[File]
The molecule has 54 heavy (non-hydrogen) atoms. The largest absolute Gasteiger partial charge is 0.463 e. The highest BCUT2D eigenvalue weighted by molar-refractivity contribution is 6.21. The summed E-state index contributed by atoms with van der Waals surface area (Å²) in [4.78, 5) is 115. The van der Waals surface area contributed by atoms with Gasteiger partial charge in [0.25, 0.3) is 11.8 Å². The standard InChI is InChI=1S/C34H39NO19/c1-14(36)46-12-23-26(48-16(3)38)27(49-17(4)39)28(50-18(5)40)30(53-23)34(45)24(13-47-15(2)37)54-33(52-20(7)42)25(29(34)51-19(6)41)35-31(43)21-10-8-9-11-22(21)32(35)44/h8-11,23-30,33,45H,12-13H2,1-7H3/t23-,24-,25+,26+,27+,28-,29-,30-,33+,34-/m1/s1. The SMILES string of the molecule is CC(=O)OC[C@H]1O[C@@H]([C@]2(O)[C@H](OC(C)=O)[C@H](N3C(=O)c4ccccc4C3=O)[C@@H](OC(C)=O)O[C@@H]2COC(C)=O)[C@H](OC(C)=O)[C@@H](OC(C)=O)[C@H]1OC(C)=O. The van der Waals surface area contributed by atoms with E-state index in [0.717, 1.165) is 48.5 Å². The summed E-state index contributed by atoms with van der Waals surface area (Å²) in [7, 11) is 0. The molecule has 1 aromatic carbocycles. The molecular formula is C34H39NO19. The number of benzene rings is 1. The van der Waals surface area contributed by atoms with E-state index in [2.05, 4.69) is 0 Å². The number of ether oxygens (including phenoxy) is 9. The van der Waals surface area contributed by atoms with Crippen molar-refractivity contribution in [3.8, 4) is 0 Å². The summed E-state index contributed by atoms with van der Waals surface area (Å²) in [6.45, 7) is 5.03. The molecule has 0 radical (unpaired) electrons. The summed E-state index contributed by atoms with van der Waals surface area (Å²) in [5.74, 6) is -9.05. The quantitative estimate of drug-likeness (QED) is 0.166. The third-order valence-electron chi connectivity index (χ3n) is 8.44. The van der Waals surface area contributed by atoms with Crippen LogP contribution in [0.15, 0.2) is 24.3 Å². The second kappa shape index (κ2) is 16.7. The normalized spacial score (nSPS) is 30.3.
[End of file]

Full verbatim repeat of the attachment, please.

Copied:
The molecule has 54 heavy (non-hydrogen) atoms. The largest absolute Gasteiger partial charge is 0.463 e. The highest BCUT2D eigenvalue weighted by molar-refractivity contribution is 6.21. The summed E-state index contributed by atoms with van der Waals surface area (Å²) in [4.78, 5) is 115. The van der Waals surface area contributed by atoms with Gasteiger partial charge in [0.25, 0.3) is 11.8 Å². The standard InChI is InChI=1S/C34H39NO19/c1-14(36)46-12-23-26(48-16(3)38)27(49-17(4)39)28(50-18(5)40)30(53-23)34(45)24(13-47-15(2)37)54-33(52-20(7)42)25(29(34)51-19(6)41)35-31(43)21-10-8-9-11-22(21)32(35)44/h8-11,23-30,33,45H,12-13H2,1-7H3/t23-,24-,25+,26+,27+,28-,29-,30-,33+,34-/m1/s1. The SMILES string of the molecule is CC(=O)OC[C@H]1O[C@@H]([C@]2(O)[C@H](OC(C)=O)[C@H](N3C(=O)c4ccccc4C3=O)[C@@H](OC(C)=O)O[C@@H]2COC(C)=O)[C@H](OC(C)=O)[C@@H](OC(C)=O)[C@H]1OC(C)=O. The van der Waals surface area contributed by atoms with E-state index in [0.717, 1.165) is 48.5 Å². The summed E-state index contributed by atoms with van der Waals surface area (Å²) in [7, 11) is 0. The molecule has 1 aromatic carbocycles. The molecular formula is C34H39NO19. The number of benzene rings is 1. The van der Waals surface area contributed by atoms with E-state index in [2.05, 4.69) is 0 Å². The number of ether oxygens (including phenoxy) is 9. The van der Waals surface area contributed by atoms with Crippen molar-refractivity contribution in [3.8, 4) is 0 Å². The summed E-state index contributed by atoms with van der Waals surface area (Å²) in [6.45, 7) is 5.03. The molecule has 0 radical (unpaired) electrons. The summed E-state index contributed by atoms with van der Waals surface area (Å²) in [5.74, 6) is -9.05. The quantitative estimate of drug-likeness (QED) is 0.166. The third-order valence-electron chi connectivity index (χ3n) is 8.44. The van der Waals surface area contributed by atoms with Crippen LogP contribution in [0.15, 0.2) is 24.3 Å². The second kappa shape index (κ2) is 16.7. The normalized spacial score (nSPS) is 30.3.